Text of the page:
Human Capital & Careers

Ex-Apple CFO Resigns From Board

Apple did not elaborate on the resignation of Fred Anderson, or the timing of the announcement.
Stephen TaubOctober 5, 2006

While most press headlines have highlighted the apology that Apple Computer CEO Steve Jobs made regarding the company’s stock options “problems,” news reports have either overlooked or buried the resignation of former Apple CFO Fred Anderson. In the same press release that announced the Jobs apology, Apple said that Anderson, who served as CFO from 1996 until 2004, informed the company that “he believes it is in Apple’s best interests” that he resign from the board.

Neither the company nor Anderson elaborated on the resignation decision, or the timing of the announcement.

Interestingly, Apple’s statement said that the options investigation “raised serious concerns regarding the actions of two former officers,” related to accounting, recording, and reporting of stock option grants. Apple did not name the two individuals, but noted that it will provide all details regarding its actions to the Securities and Exchange Commission.

The company said that its special committee investigation found no misconduct by any member of Apple’s current management team. The probe, however, did conclude that stock option grants made on 15 dates between 1997 and 2002 appear to have grant dates that precede the approval of those grants.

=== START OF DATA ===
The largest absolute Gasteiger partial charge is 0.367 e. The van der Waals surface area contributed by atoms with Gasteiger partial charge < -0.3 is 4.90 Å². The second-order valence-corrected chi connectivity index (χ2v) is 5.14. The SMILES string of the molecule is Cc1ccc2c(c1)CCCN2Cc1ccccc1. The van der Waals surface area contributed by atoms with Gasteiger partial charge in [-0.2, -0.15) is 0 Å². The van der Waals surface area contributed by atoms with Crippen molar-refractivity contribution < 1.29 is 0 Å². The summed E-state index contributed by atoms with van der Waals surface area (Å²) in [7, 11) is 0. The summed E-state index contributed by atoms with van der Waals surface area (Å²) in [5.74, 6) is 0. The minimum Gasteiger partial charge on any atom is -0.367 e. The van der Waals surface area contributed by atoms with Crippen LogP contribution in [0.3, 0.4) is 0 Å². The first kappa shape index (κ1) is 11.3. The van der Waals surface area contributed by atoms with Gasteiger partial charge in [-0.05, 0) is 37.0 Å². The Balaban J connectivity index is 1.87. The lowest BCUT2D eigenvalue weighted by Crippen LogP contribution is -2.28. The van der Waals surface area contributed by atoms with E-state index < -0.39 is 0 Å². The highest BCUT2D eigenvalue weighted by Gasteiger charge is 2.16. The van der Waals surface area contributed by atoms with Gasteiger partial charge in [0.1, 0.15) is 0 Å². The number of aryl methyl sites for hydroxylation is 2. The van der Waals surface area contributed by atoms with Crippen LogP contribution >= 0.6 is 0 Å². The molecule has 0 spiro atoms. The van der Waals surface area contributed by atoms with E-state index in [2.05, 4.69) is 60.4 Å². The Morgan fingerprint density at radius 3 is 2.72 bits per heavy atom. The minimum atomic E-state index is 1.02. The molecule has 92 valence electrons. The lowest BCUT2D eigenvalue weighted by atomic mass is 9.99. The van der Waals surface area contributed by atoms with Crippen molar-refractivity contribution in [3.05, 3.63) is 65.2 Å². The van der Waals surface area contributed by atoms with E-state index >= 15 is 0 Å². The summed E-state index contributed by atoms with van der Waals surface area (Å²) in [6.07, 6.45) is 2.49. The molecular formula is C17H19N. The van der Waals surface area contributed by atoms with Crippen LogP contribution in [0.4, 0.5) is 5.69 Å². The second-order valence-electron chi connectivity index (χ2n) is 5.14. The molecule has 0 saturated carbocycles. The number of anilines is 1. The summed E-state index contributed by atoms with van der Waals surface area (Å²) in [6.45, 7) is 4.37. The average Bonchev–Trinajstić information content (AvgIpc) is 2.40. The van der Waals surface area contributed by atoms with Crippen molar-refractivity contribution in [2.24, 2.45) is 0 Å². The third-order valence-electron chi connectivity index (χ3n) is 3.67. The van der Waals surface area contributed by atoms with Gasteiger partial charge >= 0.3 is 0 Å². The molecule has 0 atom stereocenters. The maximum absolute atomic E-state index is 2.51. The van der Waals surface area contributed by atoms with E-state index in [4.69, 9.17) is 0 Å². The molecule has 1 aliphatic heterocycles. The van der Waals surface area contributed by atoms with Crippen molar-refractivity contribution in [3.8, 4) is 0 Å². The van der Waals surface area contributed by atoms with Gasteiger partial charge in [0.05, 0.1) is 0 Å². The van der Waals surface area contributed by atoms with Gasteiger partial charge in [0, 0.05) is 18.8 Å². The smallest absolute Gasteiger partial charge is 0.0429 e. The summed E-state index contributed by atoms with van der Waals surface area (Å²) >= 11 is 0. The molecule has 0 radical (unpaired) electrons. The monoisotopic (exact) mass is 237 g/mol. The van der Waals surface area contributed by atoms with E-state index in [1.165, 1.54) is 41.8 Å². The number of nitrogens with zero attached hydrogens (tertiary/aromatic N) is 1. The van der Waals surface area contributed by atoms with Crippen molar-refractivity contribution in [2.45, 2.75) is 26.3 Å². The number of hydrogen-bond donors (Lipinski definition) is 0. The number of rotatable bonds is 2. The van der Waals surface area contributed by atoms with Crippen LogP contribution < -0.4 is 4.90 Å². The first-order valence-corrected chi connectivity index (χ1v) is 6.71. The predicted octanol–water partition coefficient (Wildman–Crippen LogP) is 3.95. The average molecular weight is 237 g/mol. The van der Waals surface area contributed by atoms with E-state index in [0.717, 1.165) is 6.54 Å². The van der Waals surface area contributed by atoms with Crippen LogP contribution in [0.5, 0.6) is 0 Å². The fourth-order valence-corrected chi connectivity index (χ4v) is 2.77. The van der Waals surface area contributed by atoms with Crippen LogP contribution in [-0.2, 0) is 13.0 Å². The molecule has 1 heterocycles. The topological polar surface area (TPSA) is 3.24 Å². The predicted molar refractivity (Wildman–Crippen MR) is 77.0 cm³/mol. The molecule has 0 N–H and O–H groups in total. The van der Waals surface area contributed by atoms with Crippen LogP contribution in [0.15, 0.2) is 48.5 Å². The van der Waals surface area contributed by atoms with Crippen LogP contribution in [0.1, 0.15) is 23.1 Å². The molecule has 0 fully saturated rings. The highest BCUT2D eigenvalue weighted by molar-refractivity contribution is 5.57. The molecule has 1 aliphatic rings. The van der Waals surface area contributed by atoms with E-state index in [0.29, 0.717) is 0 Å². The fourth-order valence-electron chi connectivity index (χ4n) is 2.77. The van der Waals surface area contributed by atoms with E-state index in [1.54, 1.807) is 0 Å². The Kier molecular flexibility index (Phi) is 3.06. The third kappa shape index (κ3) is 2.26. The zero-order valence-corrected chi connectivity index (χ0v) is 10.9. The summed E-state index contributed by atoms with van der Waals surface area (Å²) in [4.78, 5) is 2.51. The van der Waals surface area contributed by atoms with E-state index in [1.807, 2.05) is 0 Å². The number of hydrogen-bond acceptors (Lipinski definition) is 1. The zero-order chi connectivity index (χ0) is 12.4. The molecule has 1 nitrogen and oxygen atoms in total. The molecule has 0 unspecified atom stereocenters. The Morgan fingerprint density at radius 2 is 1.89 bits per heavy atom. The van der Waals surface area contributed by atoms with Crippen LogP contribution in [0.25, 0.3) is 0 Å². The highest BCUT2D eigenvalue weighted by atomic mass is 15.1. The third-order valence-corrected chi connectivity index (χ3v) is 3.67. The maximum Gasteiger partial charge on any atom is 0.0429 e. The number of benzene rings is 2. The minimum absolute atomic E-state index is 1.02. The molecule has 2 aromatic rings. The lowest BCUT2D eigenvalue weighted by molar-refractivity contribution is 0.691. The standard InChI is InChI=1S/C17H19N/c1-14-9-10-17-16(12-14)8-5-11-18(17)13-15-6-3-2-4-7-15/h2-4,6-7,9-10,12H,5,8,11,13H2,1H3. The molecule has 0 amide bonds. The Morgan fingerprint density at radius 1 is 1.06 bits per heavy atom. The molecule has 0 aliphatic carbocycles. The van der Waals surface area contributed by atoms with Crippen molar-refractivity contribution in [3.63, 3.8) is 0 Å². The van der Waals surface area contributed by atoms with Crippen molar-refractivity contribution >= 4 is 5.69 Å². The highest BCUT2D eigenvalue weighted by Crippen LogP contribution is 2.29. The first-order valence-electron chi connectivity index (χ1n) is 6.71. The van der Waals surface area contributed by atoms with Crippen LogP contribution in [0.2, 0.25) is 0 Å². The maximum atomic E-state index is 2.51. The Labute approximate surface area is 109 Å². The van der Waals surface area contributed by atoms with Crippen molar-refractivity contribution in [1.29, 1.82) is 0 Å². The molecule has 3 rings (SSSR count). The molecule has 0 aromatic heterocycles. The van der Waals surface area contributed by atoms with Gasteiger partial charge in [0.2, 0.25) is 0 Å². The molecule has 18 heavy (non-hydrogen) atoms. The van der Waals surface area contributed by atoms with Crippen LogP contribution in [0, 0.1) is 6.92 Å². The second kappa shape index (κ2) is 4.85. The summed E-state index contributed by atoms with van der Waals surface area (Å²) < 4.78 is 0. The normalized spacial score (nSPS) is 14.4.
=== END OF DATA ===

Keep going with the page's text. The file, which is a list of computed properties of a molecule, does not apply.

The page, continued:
In a few instances, “Jobs was aware that favorable grant dates had been selected,” the company added. However, he did not receive or otherwise benefit from these grants and was unaware of the accounting implications. “I apologize to Apple’s shareholders and employees for these problems, which happened on my watch. They are completely out of character for Apple,” Jobs continued in a statement. “We will now work to resolve the remaining issues as quickly as possible and to put the proper remedial measures in place to ensure that this never happens again.”

Officials at Apple also said the company will likely need to restate its historical financial statements to record non-cash charges for compensation expense relating to past stock option grants.